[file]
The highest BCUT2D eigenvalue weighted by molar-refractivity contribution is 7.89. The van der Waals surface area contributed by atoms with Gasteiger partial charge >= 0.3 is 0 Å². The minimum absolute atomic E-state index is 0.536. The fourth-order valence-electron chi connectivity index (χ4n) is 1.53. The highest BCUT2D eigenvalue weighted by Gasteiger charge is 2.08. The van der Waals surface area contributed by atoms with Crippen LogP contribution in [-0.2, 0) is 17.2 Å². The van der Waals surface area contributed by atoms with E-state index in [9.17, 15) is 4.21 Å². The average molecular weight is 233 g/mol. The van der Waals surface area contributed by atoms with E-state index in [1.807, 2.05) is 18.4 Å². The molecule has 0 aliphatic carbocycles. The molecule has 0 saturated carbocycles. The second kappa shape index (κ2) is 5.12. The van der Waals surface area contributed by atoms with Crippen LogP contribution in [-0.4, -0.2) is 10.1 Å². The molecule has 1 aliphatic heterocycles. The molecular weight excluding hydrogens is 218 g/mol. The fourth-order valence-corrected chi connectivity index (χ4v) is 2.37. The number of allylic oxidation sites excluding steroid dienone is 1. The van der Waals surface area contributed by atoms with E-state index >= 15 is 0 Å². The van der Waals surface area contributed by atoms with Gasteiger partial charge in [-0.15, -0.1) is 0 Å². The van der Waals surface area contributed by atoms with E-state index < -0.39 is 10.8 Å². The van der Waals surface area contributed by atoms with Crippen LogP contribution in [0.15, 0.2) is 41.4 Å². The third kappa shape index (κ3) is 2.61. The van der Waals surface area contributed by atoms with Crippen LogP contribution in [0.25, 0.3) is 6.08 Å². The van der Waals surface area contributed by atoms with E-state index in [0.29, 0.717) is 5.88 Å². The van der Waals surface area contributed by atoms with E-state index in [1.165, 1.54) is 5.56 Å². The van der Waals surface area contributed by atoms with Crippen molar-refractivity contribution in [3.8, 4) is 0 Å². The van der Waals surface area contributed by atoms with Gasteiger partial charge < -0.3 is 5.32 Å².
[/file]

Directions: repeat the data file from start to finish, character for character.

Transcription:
The highest BCUT2D eigenvalue weighted by molar-refractivity contribution is 7.89. The van der Waals surface area contributed by atoms with Gasteiger partial charge >= 0.3 is 0 Å². The minimum absolute atomic E-state index is 0.536. The fourth-order valence-electron chi connectivity index (χ4n) is 1.53. The highest BCUT2D eigenvalue weighted by Gasteiger charge is 2.08. The van der Waals surface area contributed by atoms with Crippen LogP contribution in [-0.2, 0) is 17.2 Å². The van der Waals surface area contributed by atoms with E-state index in [9.17, 15) is 4.21 Å². The average molecular weight is 233 g/mol. The van der Waals surface area contributed by atoms with E-state index in [1.807, 2.05) is 18.4 Å². The molecule has 0 aliphatic carbocycles. The molecule has 0 saturated carbocycles. The second kappa shape index (κ2) is 5.12. The van der Waals surface area contributed by atoms with Crippen LogP contribution in [-0.4, -0.2) is 10.1 Å². The molecule has 1 aliphatic heterocycles. The molecular weight excluding hydrogens is 218 g/mol. The fourth-order valence-corrected chi connectivity index (χ4v) is 2.37. The number of allylic oxidation sites excluding steroid dienone is 1. The van der Waals surface area contributed by atoms with E-state index >= 15 is 0 Å². The van der Waals surface area contributed by atoms with Gasteiger partial charge in [-0.15, -0.1) is 0 Å². The van der Waals surface area contributed by atoms with E-state index < -0.39 is 10.8 Å². The van der Waals surface area contributed by atoms with Crippen LogP contribution in [0.15, 0.2) is 41.4 Å². The third kappa shape index (κ3) is 2.61. The van der Waals surface area contributed by atoms with Crippen LogP contribution in [0.25, 0.3) is 6.08 Å². The van der Waals surface area contributed by atoms with E-state index in [0.29, 0.717) is 5.88 Å². The van der Waals surface area contributed by atoms with E-state index in [1.165, 1.54) is 5.56 Å². The van der Waals surface area contributed by atoms with Crippen molar-refractivity contribution in [3.8, 4) is 0 Å². The van der Waals surface area contributed by atoms with Gasteiger partial charge < -0.3 is 5.32 Å².